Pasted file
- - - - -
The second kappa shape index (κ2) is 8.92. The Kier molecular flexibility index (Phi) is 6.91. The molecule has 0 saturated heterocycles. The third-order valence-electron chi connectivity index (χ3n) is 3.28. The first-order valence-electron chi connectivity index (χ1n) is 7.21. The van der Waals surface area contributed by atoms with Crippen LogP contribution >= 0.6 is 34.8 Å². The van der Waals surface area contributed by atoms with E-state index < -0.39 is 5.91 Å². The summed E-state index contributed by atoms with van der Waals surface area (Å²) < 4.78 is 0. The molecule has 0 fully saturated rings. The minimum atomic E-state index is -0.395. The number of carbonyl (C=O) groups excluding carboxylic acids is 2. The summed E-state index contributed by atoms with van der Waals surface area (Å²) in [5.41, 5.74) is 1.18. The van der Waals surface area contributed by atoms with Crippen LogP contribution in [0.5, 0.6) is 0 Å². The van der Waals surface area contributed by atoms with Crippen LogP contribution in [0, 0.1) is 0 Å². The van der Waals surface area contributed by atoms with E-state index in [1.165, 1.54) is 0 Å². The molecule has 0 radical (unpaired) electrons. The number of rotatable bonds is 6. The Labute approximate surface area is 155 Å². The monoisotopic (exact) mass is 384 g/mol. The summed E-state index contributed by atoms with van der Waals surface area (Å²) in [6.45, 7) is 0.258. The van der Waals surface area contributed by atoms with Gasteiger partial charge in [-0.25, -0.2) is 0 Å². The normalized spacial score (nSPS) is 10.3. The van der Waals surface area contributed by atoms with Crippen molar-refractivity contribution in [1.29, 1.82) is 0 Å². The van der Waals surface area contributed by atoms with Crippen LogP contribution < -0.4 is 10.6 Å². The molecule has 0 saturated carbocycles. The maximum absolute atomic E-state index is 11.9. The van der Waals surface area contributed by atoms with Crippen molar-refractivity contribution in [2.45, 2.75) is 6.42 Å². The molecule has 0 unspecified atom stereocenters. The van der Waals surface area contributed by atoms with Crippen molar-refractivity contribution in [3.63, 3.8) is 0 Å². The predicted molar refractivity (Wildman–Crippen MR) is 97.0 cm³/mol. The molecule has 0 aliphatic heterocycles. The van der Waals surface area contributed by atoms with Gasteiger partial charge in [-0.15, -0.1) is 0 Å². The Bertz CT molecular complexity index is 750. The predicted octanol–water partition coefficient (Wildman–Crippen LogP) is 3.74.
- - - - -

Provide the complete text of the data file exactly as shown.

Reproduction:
The second kappa shape index (κ2) is 8.92. The Kier molecular flexibility index (Phi) is 6.91. The molecule has 0 saturated heterocycles. The third-order valence-electron chi connectivity index (χ3n) is 3.28. The first-order valence-electron chi connectivity index (χ1n) is 7.21. The van der Waals surface area contributed by atoms with Crippen LogP contribution >= 0.6 is 34.8 Å². The van der Waals surface area contributed by atoms with E-state index < -0.39 is 5.91 Å². The summed E-state index contributed by atoms with van der Waals surface area (Å²) < 4.78 is 0. The molecule has 0 fully saturated rings. The minimum atomic E-state index is -0.395. The number of carbonyl (C=O) groups excluding carboxylic acids is 2. The summed E-state index contributed by atoms with van der Waals surface area (Å²) in [5.41, 5.74) is 1.18. The van der Waals surface area contributed by atoms with Crippen LogP contribution in [0.5, 0.6) is 0 Å². The van der Waals surface area contributed by atoms with Crippen LogP contribution in [0, 0.1) is 0 Å². The van der Waals surface area contributed by atoms with E-state index in [1.165, 1.54) is 0 Å². The molecule has 0 radical (unpaired) electrons. The number of rotatable bonds is 6. The Labute approximate surface area is 155 Å². The monoisotopic (exact) mass is 384 g/mol. The summed E-state index contributed by atoms with van der Waals surface area (Å²) in [6.45, 7) is 0.258. The van der Waals surface area contributed by atoms with Gasteiger partial charge in [-0.25, -0.2) is 0 Å². The normalized spacial score (nSPS) is 10.3. The van der Waals surface area contributed by atoms with Crippen molar-refractivity contribution in [1.29, 1.82) is 0 Å². The van der Waals surface area contributed by atoms with Crippen LogP contribution < -0.4 is 10.6 Å². The molecule has 0 saturated carbocycles. The maximum absolute atomic E-state index is 11.9. The van der Waals surface area contributed by atoms with Crippen molar-refractivity contribution in [2.45, 2.75) is 6.42 Å². The molecule has 0 unspecified atom stereocenters. The van der Waals surface area contributed by atoms with Crippen molar-refractivity contribution in [3.63, 3.8) is 0 Å². The predicted molar refractivity (Wildman–Crippen MR) is 97.0 cm³/mol. The molecule has 0 aliphatic heterocycles. The van der Waals surface area contributed by atoms with Gasteiger partial charge in [-0.15, -0.1) is 0 Å². The Bertz CT molecular complexity index is 750. The predicted octanol–water partition coefficient (Wildman–Crippen LogP) is 3.74.